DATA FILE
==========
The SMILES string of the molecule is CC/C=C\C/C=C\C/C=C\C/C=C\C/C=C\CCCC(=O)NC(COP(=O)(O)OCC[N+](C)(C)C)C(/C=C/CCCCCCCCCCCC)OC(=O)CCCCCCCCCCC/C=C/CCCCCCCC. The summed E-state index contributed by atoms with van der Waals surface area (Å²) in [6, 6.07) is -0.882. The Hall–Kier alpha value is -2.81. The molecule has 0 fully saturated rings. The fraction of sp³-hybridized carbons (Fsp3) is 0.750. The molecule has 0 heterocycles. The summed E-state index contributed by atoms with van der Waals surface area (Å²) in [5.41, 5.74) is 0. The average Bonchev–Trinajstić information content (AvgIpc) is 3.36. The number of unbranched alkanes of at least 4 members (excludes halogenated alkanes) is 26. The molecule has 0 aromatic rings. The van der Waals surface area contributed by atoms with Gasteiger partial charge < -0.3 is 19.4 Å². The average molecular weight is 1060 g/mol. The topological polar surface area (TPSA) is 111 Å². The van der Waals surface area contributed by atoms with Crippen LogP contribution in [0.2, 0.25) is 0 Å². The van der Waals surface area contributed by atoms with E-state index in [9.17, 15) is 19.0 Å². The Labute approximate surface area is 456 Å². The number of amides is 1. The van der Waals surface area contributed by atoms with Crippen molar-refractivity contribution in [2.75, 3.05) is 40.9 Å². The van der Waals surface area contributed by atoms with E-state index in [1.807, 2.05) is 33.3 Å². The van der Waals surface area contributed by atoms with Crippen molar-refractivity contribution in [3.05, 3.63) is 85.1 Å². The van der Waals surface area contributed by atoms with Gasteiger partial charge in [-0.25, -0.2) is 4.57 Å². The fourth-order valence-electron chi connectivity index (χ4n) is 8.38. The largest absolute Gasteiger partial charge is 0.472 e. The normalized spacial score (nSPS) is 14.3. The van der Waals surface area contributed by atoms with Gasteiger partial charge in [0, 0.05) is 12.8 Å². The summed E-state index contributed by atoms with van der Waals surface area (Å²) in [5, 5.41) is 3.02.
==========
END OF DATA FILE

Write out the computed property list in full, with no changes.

The SMILES string of the molecule is CC/C=C\C/C=C\C/C=C\C/C=C\C/C=C\CCCC(=O)NC(COP(=O)(O)OCC[N+](C)(C)C)C(/C=C/CCCCCCCCCCCC)OC(=O)CCCCCCCCCCC/C=C/CCCCCCCC. The summed E-state index contributed by atoms with van der Waals surface area (Å²) in [6, 6.07) is -0.882. The Hall–Kier alpha value is -2.81. The molecule has 0 fully saturated rings. The fraction of sp³-hybridized carbons (Fsp3) is 0.750. The molecule has 0 heterocycles. The summed E-state index contributed by atoms with van der Waals surface area (Å²) in [5.41, 5.74) is 0. The average Bonchev–Trinajstić information content (AvgIpc) is 3.36. The number of unbranched alkanes of at least 4 members (excludes halogenated alkanes) is 26. The molecule has 0 aromatic rings. The van der Waals surface area contributed by atoms with Gasteiger partial charge < -0.3 is 19.4 Å². The average molecular weight is 1060 g/mol. The topological polar surface area (TPSA) is 111 Å². The van der Waals surface area contributed by atoms with Crippen LogP contribution in [0.2, 0.25) is 0 Å². The van der Waals surface area contributed by atoms with E-state index in [9.17, 15) is 19.0 Å². The Labute approximate surface area is 456 Å². The number of amides is 1. The van der Waals surface area contributed by atoms with Crippen molar-refractivity contribution in [2.75, 3.05) is 40.9 Å². The van der Waals surface area contributed by atoms with E-state index in [1.807, 2.05) is 33.3 Å². The van der Waals surface area contributed by atoms with Crippen molar-refractivity contribution in [3.05, 3.63) is 85.1 Å². The van der Waals surface area contributed by atoms with Gasteiger partial charge in [-0.25, -0.2) is 4.57 Å². The fourth-order valence-electron chi connectivity index (χ4n) is 8.38. The largest absolute Gasteiger partial charge is 0.472 e. The normalized spacial score (nSPS) is 14.3. The van der Waals surface area contributed by atoms with Gasteiger partial charge in [0, 0.05) is 12.8 Å². The summed E-state index contributed by atoms with van der Waals surface area (Å²) in [5, 5.41) is 3.02.